Japanese Prime Minister Shinzo Abe began his six-day tour of AsiaPacific nations yesterday with a push to deepen Tokyo's ties with Manila, amid growing competition from Beijing.
Mr Abe sought to woo the Philippines with a US$9 billion (S$12.8 billion) aid package, and offers to help President Rodrigo Duterte in his war on drug trafficking and terror.
Mr Abe is keen on keeping strong ties with the Philippines as Mr Duterte is shifting away from Japan's close ally, the United States. The Philippines' mercurial leader has chafed at American criticisms of his controversial anti-crime drive.
Since he took office in June, police have killed more than 2,000 people in anti-drug operations, and more than 3,000 others have been killed in unexplained circumstances.
The US has blocked arms sales and withheld aid to the Philippines. That has compelled Mr Duterte to gravitate towards China and Russia. Unlike the US, Japan has refrained from criticising Mr Duterte's drug war, and has instead offered to help.
In a joint news conference, Mr Duterte said he and Mr Abe agreed to work together "in pursuing a comprehensive approach in the war against the illegal drugs trade".
Japan is building 10 fast patrol boats - meant for the Philippine Coast Guard - at a shipyard in Yokohama.
Japan also previously agreed to lease to Manila five TC-90 surveillance planes.
"As the Philippines pursues its campaign to destroy the illegal drugs trade apparatus, we welcome the expressed strong interests of Japan to support measures to address the tremendous social cost of drug addiction," Mr Duterte said.
Mr Abe said Japan "will tap, among other things, knowledge of the private sector to assist with the improvement of related facilities, formulation of treatment programmes, and other areas".
Japan is also offering to shore up the Philippines' severely under- equipped military to help it fight Muslim terrorists and pirates plaguing waters around the war-torn southern island group of Mindanao.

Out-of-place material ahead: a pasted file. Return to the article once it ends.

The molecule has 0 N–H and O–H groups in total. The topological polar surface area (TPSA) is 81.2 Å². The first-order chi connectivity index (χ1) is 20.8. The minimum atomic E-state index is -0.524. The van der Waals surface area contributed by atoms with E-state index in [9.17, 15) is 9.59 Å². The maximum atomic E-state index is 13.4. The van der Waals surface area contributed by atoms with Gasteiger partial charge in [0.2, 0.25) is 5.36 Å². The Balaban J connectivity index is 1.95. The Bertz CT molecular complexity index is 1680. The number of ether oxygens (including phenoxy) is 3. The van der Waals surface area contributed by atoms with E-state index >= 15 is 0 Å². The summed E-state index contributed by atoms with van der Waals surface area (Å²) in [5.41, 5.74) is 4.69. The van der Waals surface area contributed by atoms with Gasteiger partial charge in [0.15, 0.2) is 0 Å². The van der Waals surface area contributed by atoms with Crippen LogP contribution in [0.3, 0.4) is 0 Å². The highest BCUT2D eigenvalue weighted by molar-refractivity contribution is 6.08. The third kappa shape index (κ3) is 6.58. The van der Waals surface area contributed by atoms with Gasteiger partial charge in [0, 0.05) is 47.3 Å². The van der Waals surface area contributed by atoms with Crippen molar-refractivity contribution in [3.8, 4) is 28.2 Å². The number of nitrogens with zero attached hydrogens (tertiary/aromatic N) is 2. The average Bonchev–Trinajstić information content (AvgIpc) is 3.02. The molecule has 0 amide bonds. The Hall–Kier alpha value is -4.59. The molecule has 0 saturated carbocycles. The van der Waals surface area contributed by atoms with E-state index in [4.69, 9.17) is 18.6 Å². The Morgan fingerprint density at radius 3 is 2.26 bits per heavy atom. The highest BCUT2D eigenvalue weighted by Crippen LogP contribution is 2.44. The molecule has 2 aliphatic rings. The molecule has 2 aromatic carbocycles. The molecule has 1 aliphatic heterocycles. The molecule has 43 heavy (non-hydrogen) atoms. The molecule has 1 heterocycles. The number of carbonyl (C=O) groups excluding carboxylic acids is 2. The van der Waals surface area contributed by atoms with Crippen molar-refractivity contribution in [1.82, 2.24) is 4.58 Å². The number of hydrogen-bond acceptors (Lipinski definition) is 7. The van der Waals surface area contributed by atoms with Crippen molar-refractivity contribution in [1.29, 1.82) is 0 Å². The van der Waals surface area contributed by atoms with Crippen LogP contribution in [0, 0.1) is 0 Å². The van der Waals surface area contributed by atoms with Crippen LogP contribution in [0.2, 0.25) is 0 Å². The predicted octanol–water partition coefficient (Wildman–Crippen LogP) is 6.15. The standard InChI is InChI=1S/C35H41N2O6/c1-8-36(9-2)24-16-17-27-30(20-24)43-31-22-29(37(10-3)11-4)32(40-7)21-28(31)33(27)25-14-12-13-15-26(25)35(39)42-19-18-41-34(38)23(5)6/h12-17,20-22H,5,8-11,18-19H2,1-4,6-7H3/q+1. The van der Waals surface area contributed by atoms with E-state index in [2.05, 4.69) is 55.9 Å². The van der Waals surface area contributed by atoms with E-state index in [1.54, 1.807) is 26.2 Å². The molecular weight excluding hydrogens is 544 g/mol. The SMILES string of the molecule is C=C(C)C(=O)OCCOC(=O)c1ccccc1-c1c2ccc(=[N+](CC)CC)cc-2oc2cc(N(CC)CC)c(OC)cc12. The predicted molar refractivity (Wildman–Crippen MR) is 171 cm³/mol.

Philippine and Japanese officials yesterday signed an agreement on the delivery of fast patrol boats for the Philippine Coast Guard. Japan is building 10 of these vessels at a shipyard in Yokohama. Japan had also previously agreed to lease to Manila five TC-90 surveillance planes.
To help create bilateral business opportunities, Japan pledged nearly US$9 billion of official development assistance and private-sector investments over the next five years.
Mr Abe's diplomacy drive comes amid China's growing economic and political influence in South-east Asia. Japan has lagged behind China in terms of trade with Asean. In the decade to 2015, Japanese trade with the six largest Asean economies increased by just 27 per cent, while China's trade more than tripled.
China has, meanwhile, made inroads to cement its vast claims over the South China Sea, including by dredging reefs. The Philippines, Vietnam, Malaysia, Brunei and Taiwan have territorial claims that overlap China's.
Japan is engaged in its own dispute with China over parts of the East China Sea.
"The issue of the South China Sea is linked directly to regional peace and stability, and is of concern to the entire international community," said Mr Abe yesterday.
He said while he welcomed Mr Duterte's efforts to improve his nation's ties with China, "the significance of the rule of law, peaceful resolution of disputes, and non-militarisation have been confirmed at Asean-related meetings last year".
The Philippines assumed chairmanship of Asean on Jan 1. Mr Abe will, during his tour, visit Indonesia, Vietnam and Australia.